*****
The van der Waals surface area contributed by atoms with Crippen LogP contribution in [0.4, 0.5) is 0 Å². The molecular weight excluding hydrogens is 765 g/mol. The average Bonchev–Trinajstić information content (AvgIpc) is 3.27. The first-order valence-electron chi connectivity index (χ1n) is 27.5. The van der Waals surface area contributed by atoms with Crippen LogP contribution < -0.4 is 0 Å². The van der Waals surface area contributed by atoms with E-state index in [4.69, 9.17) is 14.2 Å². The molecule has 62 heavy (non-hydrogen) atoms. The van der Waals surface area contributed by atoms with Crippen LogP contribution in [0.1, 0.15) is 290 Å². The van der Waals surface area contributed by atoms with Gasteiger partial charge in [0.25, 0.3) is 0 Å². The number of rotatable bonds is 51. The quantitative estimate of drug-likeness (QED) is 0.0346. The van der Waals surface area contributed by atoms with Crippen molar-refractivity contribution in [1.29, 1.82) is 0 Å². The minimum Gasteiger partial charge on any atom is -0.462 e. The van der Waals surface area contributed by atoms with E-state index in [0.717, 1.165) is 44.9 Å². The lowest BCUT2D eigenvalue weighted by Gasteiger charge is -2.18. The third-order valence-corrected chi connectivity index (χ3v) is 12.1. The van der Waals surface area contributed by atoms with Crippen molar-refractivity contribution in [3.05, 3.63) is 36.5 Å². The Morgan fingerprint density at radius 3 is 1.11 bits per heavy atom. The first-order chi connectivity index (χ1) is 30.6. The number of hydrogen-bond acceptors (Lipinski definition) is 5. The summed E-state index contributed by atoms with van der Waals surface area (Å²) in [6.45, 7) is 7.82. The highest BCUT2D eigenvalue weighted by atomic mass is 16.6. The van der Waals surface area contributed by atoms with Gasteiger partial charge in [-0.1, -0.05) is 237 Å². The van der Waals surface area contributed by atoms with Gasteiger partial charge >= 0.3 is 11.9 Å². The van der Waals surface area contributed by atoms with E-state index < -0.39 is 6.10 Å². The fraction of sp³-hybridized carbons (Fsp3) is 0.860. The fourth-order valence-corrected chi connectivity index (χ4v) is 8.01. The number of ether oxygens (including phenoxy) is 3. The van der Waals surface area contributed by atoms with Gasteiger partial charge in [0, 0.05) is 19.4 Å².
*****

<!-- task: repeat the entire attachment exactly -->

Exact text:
The van der Waals surface area contributed by atoms with Crippen LogP contribution in [0.4, 0.5) is 0 Å². The molecular weight excluding hydrogens is 765 g/mol. The average Bonchev–Trinajstić information content (AvgIpc) is 3.27. The first-order valence-electron chi connectivity index (χ1n) is 27.5. The van der Waals surface area contributed by atoms with Crippen LogP contribution < -0.4 is 0 Å². The van der Waals surface area contributed by atoms with E-state index in [4.69, 9.17) is 14.2 Å². The molecule has 62 heavy (non-hydrogen) atoms. The van der Waals surface area contributed by atoms with Crippen LogP contribution in [0.1, 0.15) is 290 Å². The van der Waals surface area contributed by atoms with Gasteiger partial charge in [0.25, 0.3) is 0 Å². The number of rotatable bonds is 51. The quantitative estimate of drug-likeness (QED) is 0.0346. The van der Waals surface area contributed by atoms with Crippen molar-refractivity contribution in [1.29, 1.82) is 0 Å². The minimum Gasteiger partial charge on any atom is -0.462 e. The van der Waals surface area contributed by atoms with E-state index in [0.717, 1.165) is 44.9 Å². The lowest BCUT2D eigenvalue weighted by Gasteiger charge is -2.18. The third-order valence-corrected chi connectivity index (χ3v) is 12.1. The van der Waals surface area contributed by atoms with Crippen molar-refractivity contribution in [3.05, 3.63) is 36.5 Å². The Morgan fingerprint density at radius 3 is 1.11 bits per heavy atom. The first-order chi connectivity index (χ1) is 30.6. The number of hydrogen-bond acceptors (Lipinski definition) is 5. The summed E-state index contributed by atoms with van der Waals surface area (Å²) in [6.45, 7) is 7.82. The highest BCUT2D eigenvalue weighted by atomic mass is 16.6. The van der Waals surface area contributed by atoms with Gasteiger partial charge in [-0.1, -0.05) is 237 Å². The van der Waals surface area contributed by atoms with Gasteiger partial charge >= 0.3 is 11.9 Å². The van der Waals surface area contributed by atoms with E-state index < -0.39 is 6.10 Å². The fraction of sp³-hybridized carbons (Fsp3) is 0.860. The fourth-order valence-corrected chi connectivity index (χ4v) is 8.01. The number of ether oxygens (including phenoxy) is 3. The van der Waals surface area contributed by atoms with Gasteiger partial charge in [0, 0.05) is 19.4 Å².